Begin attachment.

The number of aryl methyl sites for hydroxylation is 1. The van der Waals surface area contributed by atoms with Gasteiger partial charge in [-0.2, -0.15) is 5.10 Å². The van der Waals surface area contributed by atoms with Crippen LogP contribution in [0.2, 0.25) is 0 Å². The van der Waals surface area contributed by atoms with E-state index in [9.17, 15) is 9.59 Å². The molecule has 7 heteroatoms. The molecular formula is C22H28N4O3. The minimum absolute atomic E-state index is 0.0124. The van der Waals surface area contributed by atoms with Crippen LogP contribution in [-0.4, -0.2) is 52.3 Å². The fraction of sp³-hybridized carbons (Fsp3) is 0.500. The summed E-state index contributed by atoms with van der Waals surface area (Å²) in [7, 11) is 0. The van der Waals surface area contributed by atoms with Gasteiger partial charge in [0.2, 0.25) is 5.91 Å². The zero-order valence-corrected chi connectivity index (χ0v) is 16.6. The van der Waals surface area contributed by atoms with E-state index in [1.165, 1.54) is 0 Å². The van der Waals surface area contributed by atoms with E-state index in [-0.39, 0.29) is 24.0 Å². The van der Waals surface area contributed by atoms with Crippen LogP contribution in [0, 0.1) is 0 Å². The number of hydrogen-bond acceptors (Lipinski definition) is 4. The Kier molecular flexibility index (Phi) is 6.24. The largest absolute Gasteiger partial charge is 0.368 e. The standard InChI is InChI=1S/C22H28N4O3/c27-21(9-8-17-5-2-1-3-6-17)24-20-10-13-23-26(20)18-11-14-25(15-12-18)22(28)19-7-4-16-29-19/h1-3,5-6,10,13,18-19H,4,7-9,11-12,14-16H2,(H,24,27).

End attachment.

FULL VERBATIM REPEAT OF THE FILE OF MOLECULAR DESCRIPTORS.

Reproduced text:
The number of aryl methyl sites for hydroxylation is 1. The van der Waals surface area contributed by atoms with Gasteiger partial charge in [-0.2, -0.15) is 5.10 Å². The van der Waals surface area contributed by atoms with Crippen LogP contribution in [0.2, 0.25) is 0 Å². The van der Waals surface area contributed by atoms with E-state index in [9.17, 15) is 9.59 Å². The molecule has 7 heteroatoms. The molecular formula is C22H28N4O3. The minimum absolute atomic E-state index is 0.0124. The van der Waals surface area contributed by atoms with Crippen LogP contribution in [-0.4, -0.2) is 52.3 Å². The fraction of sp³-hybridized carbons (Fsp3) is 0.500. The summed E-state index contributed by atoms with van der Waals surface area (Å²) in [7, 11) is 0. The van der Waals surface area contributed by atoms with Gasteiger partial charge in [0.2, 0.25) is 5.91 Å². The zero-order valence-corrected chi connectivity index (χ0v) is 16.6. The van der Waals surface area contributed by atoms with E-state index in [1.165, 1.54) is 0 Å². The van der Waals surface area contributed by atoms with E-state index in [-0.39, 0.29) is 24.0 Å². The van der Waals surface area contributed by atoms with Crippen LogP contribution in [0, 0.1) is 0 Å². The number of hydrogen-bond acceptors (Lipinski definition) is 4. The Kier molecular flexibility index (Phi) is 6.24. The largest absolute Gasteiger partial charge is 0.368 e. The standard InChI is InChI=1S/C22H28N4O3/c27-21(9-8-17-5-2-1-3-6-17)24-20-10-13-23-26(20)18-11-14-25(15-12-18)22(28)19-7-4-16-29-19/h1-3,5-6,10,13,18-19H,4,7-9,11-12,14-16H2,(H,24,27).